"None whatever, Max dear." She had looked at him with level, understanding


He put the disagreeable recollection out of his mind as he parked his car

and made his way to his office. Here would be people who believed in him,

from the middle-aged nurse in her prim uniform to the row of patients

sitting stiffly around the walls of the waiting-room. Dr. Max, pausing in

the hall outside the door of his private office, drew a long breath. This

was the real thing--work and plenty of it, a chance to show the other men

what he could do, a battle to win! No humanitarian was he, but a fighter:

each day he came to his office with the same battle lust.


The office nurse had her back to him. When she turned, he faced an

agreeable surprise. Instead of Miss Simpson, he faced a young and

attractive girl, faintly familiar.

"We tried to get you by telephone," she explained. "I am from the

hospital. Miss Simpson's father died this morning, and she knew you would

have to have some one. I was just starting for my vacation, so they sent


"Rather a poor substitute for a vacation," he commented.

She was a very pretty girl. He had seen her before in the hospital, but he

had never really noticed how attractive she was. Rather stunning she was,

he thought. The combination of yellow hair and dark eyes was unusual. He

remembered, just in time, to express regret at Miss Simpson's bereavement.

"I am Miss Harrison," explained the substitute, and held out his long white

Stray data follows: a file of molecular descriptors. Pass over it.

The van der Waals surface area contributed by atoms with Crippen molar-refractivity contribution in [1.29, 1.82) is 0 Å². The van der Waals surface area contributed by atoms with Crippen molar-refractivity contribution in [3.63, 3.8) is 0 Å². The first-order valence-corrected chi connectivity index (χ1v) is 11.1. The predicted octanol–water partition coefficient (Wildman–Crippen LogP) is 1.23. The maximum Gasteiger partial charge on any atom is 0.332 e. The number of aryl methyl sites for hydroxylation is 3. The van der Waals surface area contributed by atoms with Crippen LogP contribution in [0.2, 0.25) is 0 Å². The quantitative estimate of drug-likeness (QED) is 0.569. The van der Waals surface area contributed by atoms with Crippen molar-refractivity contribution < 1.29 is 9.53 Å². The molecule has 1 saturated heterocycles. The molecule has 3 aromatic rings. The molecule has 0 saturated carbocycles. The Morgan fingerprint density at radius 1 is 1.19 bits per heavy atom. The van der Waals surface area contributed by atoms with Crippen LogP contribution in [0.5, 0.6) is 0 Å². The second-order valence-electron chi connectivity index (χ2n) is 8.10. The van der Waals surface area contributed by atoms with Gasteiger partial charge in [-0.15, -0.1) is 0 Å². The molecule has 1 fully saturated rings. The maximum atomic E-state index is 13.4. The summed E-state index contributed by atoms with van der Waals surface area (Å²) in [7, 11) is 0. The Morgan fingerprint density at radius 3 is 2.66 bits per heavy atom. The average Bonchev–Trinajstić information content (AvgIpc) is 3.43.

coat. The ceremony, purely perfunctory with Miss Simpson on duty, proved

interesting, Miss Harrison, in spite of her high heels, being small and the

young surgeon tall. When he was finally in the coat, she was rather

flushed and palpitating.

"But I KNEW your name, of course," lied Dr. Max. "And--I'm sorry about the


After that came work. Miss Harrison was nimble and alert, but the surgeon

worked quickly and with few words, was impatient when she could not find

the things he called for, even broke into restrained profanity now and

then. She went a little pale over her mistakes, but preserved her dignity

and her wits. Now and then he found her dark eyes fixed on him, with

something inscrutable but pleasing in their depths. The situation was:

rather piquant. Consciously he was thinking only of what he was doing.

Subconsciously his busy ego was finding solace after last night's rebuff.

Once, during the cleaning up between cases, he dropped to a personality.

He was drying his hands, while she placed freshly sterilized instruments on

a glass table.

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